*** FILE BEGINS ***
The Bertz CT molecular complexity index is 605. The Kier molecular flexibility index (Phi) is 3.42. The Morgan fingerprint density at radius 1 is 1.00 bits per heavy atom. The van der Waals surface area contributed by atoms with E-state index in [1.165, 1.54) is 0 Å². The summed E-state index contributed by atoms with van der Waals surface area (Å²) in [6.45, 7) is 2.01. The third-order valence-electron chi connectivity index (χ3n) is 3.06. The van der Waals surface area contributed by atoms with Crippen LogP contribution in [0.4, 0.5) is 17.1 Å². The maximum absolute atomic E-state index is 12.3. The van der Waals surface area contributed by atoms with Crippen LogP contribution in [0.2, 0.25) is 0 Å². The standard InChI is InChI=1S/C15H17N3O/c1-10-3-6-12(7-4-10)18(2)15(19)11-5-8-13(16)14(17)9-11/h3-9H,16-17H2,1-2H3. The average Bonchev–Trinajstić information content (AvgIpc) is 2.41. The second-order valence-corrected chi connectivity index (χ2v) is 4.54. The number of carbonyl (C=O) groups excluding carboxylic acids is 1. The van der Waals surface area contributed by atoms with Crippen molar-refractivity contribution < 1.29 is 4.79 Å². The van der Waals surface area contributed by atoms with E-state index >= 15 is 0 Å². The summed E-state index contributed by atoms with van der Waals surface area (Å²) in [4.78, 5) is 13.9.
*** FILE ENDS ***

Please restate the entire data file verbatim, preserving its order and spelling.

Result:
The Bertz CT molecular complexity index is 605. The Kier molecular flexibility index (Phi) is 3.42. The Morgan fingerprint density at radius 1 is 1.00 bits per heavy atom. The van der Waals surface area contributed by atoms with E-state index in [1.165, 1.54) is 0 Å². The summed E-state index contributed by atoms with van der Waals surface area (Å²) in [6.45, 7) is 2.01. The third-order valence-electron chi connectivity index (χ3n) is 3.06. The van der Waals surface area contributed by atoms with Crippen LogP contribution in [0.4, 0.5) is 17.1 Å². The maximum absolute atomic E-state index is 12.3. The van der Waals surface area contributed by atoms with Crippen LogP contribution in [0.2, 0.25) is 0 Å². The standard InChI is InChI=1S/C15H17N3O/c1-10-3-6-12(7-4-10)18(2)15(19)11-5-8-13(16)14(17)9-11/h3-9H,16-17H2,1-2H3. The average Bonchev–Trinajstić information content (AvgIpc) is 2.41. The second-order valence-corrected chi connectivity index (χ2v) is 4.54. The number of carbonyl (C=O) groups excluding carboxylic acids is 1. The van der Waals surface area contributed by atoms with Crippen molar-refractivity contribution < 1.29 is 4.79 Å². The van der Waals surface area contributed by atoms with E-state index >= 15 is 0 Å². The summed E-state index contributed by atoms with van der Waals surface area (Å²) in [4.78, 5) is 13.9.